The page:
LACKAWANNA COUNTY, Pa. -- Customers and former workers at Spotless Cleaners -- a chain of dry cleaners in Lackawanna and Wayne Counties -- claimed they were getting cheated, and after a Newswatch 16 investigation, a criminal investigation was launched.
A month after our first story aired, several customers say Spotless still has not returned their clothes.
Former workers say Spotless still hasn't paid them.
Those calling to complain can't get through.
The business seems to be on the ropes. Its fleet of delivery vans has been repossessed.
If you call a Spotless Cleaner in Lackawanna County, you'll hear that the number is out of service.
Customers who dropped off clothes for dry cleaning and storage months ago still can't get them.
Elizabeth Martin of Scranton is fighting cancer. She's also battling Spotless Cleaners for the return of a fur coat with sentimental value.
"October 26, since I've been trying to get my coat," said Martin. "It was like 'Your coat's here, your coat's there, we're getting your coat, your coat's on the truck.' It was lies."
A dozen former Spotless workers are fighting to get paid. They claim the company stiffed them out of their paychecks last year.
"This was a deliberate attempt to defraud these people of their wages that are due and owed them," said attorney Ernie Preate.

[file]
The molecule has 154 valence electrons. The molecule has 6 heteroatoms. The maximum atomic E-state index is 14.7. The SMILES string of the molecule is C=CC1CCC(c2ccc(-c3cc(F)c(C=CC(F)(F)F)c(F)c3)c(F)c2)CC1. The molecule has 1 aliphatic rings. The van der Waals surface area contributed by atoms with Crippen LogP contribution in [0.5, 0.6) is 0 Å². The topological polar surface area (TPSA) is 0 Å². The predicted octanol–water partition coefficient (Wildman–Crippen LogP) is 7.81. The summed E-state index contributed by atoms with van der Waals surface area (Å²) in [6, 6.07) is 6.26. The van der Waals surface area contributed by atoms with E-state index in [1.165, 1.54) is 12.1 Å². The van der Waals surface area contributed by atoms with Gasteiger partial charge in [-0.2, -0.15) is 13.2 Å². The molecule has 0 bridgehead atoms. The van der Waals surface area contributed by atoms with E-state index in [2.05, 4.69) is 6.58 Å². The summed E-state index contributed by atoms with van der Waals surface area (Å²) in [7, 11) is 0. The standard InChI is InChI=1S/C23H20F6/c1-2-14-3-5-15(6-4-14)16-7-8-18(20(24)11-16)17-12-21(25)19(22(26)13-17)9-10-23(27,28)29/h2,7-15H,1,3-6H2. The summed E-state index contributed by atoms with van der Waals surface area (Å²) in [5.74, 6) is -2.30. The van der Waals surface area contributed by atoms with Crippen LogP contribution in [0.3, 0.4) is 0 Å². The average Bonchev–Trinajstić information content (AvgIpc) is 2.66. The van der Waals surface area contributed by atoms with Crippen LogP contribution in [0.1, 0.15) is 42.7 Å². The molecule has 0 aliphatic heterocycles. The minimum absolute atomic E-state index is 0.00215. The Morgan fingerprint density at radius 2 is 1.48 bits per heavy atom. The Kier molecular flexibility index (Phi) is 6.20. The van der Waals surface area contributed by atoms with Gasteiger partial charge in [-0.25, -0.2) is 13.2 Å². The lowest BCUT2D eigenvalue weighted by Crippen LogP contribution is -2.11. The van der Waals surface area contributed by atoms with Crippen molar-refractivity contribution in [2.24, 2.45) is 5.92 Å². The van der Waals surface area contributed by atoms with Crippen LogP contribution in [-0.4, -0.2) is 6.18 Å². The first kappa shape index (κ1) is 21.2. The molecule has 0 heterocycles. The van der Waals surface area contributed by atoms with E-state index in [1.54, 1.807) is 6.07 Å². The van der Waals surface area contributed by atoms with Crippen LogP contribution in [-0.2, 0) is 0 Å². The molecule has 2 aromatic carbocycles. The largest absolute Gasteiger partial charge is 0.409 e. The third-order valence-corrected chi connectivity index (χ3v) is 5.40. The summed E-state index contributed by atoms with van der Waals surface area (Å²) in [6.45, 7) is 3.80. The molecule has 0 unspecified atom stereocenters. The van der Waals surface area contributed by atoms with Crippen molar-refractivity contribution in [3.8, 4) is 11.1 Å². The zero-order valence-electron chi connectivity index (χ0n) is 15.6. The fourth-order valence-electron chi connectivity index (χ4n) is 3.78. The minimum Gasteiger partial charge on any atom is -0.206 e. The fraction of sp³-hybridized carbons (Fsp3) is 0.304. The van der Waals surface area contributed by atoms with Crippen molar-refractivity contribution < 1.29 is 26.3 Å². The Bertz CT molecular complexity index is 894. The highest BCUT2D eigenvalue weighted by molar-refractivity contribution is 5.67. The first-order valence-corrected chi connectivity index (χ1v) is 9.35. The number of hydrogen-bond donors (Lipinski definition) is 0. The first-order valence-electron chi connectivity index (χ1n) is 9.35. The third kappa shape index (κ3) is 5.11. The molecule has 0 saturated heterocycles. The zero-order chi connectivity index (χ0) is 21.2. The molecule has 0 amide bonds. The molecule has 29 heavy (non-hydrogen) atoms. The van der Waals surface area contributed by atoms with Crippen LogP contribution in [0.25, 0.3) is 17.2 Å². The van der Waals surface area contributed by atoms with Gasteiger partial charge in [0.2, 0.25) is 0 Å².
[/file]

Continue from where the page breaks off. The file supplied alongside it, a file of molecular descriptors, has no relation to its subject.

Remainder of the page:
Former Lackawanna County District Attorney Ernie Preate wants current Lackawanna County District Attorney Mark Powell to bring charges against Spotless for not paying these workers. Powell says his detectives are still investigating.
"It's absolutely essential to send a message who are ripping off employees who work for them to stop it," Preate said.
"I stopped calling Spotless for my pay about a month ago," said Patricia Smith.
Former Spotless clerk Patricia Smith says the when she quit after not getting paid for two weeks, a company manager accused her of stealing -- a frightening accusation for a woman trying to rebuild her life after being released from jail.
"They called my state parole agent and told them I was stealing from them that's why I was no longer employed there."
We tried to get a comment from Spotless' regional office in Scranton.
It was closed.
At the Dunmore outlet, lights were out in the room with dry-cleaned clothes and uniforms.
But people cannot pick up their clothes. The customer service window is shut, and the only part of the Dunmore outlet operating is the laundromat.
In Scranton, Elizabeth Martin called police who said her coat was among more than 100 at a storage facility in Monroe County.
"I was fearing that they were selling it out of a van in New York City."
As our interview wrapped up, a woman identifying herself Spotless' regional manager delivered Martin's coat.
Not everyone dealing with the dry cleaner has been satisfied. One customer has filed a civil suit against the dry cleaners, and those former workers who claim they were not paid for their work fear the cleaners have no accurate record of how much they made or had deducted for income taxes.